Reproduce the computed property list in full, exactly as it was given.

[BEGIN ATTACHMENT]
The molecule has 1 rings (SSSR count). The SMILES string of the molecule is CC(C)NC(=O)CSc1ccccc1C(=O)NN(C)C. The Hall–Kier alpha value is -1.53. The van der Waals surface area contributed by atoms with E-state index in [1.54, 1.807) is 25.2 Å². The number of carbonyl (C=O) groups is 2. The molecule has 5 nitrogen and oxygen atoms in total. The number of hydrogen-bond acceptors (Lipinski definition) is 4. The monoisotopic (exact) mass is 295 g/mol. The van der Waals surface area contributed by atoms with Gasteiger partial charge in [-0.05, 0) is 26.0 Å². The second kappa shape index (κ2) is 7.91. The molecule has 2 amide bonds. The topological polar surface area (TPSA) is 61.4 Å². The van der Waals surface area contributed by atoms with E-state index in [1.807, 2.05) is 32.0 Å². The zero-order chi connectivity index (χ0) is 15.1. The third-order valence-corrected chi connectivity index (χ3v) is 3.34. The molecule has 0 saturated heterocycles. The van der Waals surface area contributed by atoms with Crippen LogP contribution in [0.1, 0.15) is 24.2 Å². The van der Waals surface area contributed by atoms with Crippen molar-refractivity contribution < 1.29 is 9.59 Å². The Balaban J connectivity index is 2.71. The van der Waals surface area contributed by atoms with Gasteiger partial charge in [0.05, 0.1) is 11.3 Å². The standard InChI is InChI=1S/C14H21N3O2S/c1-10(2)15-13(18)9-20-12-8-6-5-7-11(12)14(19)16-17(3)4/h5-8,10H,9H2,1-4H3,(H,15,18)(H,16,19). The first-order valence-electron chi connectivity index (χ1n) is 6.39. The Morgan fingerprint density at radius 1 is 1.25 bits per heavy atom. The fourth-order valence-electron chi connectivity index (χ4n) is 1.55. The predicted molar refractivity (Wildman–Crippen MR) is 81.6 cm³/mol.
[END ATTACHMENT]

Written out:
The molecule has 1 rings (SSSR count). The SMILES string of the molecule is CC(C)NC(=O)CSc1ccccc1C(=O)NN(C)C. The Hall–Kier alpha value is -1.53. The van der Waals surface area contributed by atoms with E-state index in [1.54, 1.807) is 25.2 Å². The number of carbonyl (C=O) groups is 2. The molecule has 5 nitrogen and oxygen atoms in total. The number of hydrogen-bond acceptors (Lipinski definition) is 4. The monoisotopic (exact) mass is 295 g/mol. The van der Waals surface area contributed by atoms with Gasteiger partial charge in [-0.05, 0) is 26.0 Å². The second kappa shape index (κ2) is 7.91. The molecule has 2 amide bonds. The topological polar surface area (TPSA) is 61.4 Å². The van der Waals surface area contributed by atoms with E-state index in [1.807, 2.05) is 32.0 Å². The zero-order chi connectivity index (χ0) is 15.1. The third-order valence-corrected chi connectivity index (χ3v) is 3.34. The molecule has 0 saturated heterocycles. The van der Waals surface area contributed by atoms with Crippen LogP contribution in [0.1, 0.15) is 24.2 Å². The van der Waals surface area contributed by atoms with Crippen molar-refractivity contribution < 1.29 is 9.59 Å². The Balaban J connectivity index is 2.71. The van der Waals surface area contributed by atoms with Gasteiger partial charge in [0.05, 0.1) is 11.3 Å². The standard InChI is InChI=1S/C14H21N3O2S/c1-10(2)15-13(18)9-20-12-8-6-5-7-11(12)14(19)16-17(3)4/h5-8,10H,9H2,1-4H3,(H,15,18)(H,16,19). The first-order valence-electron chi connectivity index (χ1n) is 6.39. The Morgan fingerprint density at radius 1 is 1.25 bits per heavy atom. The fourth-order valence-electron chi connectivity index (χ4n) is 1.55. The predicted molar refractivity (Wildman–Crippen MR) is 81.6 cm³/mol.